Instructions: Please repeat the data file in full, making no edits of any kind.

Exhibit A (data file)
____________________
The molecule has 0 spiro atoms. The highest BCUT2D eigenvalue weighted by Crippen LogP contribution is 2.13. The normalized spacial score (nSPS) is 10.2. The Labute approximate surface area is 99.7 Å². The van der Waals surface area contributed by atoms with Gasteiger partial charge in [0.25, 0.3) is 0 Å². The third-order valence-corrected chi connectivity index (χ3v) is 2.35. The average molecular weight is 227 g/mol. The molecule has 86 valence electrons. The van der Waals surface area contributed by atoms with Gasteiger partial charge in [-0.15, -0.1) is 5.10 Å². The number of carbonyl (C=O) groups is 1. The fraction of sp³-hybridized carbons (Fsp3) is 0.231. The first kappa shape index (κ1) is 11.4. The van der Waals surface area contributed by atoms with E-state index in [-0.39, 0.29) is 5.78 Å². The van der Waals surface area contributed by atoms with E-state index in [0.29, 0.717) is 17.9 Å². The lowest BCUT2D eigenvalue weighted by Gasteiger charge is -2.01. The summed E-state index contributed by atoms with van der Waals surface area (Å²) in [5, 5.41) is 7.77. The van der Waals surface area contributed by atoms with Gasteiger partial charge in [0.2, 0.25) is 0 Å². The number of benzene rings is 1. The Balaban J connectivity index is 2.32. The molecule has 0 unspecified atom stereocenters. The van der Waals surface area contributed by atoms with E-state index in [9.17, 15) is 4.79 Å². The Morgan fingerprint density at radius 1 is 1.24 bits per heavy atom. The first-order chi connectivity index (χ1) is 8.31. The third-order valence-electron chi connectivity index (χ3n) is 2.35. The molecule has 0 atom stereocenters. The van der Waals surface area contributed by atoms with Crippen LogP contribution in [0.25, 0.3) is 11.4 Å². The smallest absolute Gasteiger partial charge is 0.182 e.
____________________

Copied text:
The molecule has 0 spiro atoms. The highest BCUT2D eigenvalue weighted by Crippen LogP contribution is 2.13. The normalized spacial score (nSPS) is 10.2. The Labute approximate surface area is 99.7 Å². The van der Waals surface area contributed by atoms with Gasteiger partial charge in [0.25, 0.3) is 0 Å². The third-order valence-corrected chi connectivity index (χ3v) is 2.35. The average molecular weight is 227 g/mol. The molecule has 86 valence electrons. The van der Waals surface area contributed by atoms with Gasteiger partial charge in [-0.15, -0.1) is 5.10 Å². The number of carbonyl (C=O) groups is 1. The fraction of sp³-hybridized carbons (Fsp3) is 0.231. The first kappa shape index (κ1) is 11.4. The van der Waals surface area contributed by atoms with E-state index in [-0.39, 0.29) is 5.78 Å². The van der Waals surface area contributed by atoms with E-state index in [0.29, 0.717) is 17.9 Å². The lowest BCUT2D eigenvalue weighted by Gasteiger charge is -2.01. The summed E-state index contributed by atoms with van der Waals surface area (Å²) in [5, 5.41) is 7.77. The van der Waals surface area contributed by atoms with Gasteiger partial charge in [0.2, 0.25) is 0 Å². The number of benzene rings is 1. The Balaban J connectivity index is 2.32. The molecule has 0 unspecified atom stereocenters. The van der Waals surface area contributed by atoms with E-state index in [9.17, 15) is 4.79 Å². The Morgan fingerprint density at radius 1 is 1.24 bits per heavy atom. The first-order chi connectivity index (χ1) is 8.31. The third-order valence-electron chi connectivity index (χ3n) is 2.35. The molecule has 0 atom stereocenters. The van der Waals surface area contributed by atoms with Crippen LogP contribution in [0.25, 0.3) is 11.4 Å². The smallest absolute Gasteiger partial charge is 0.182 e.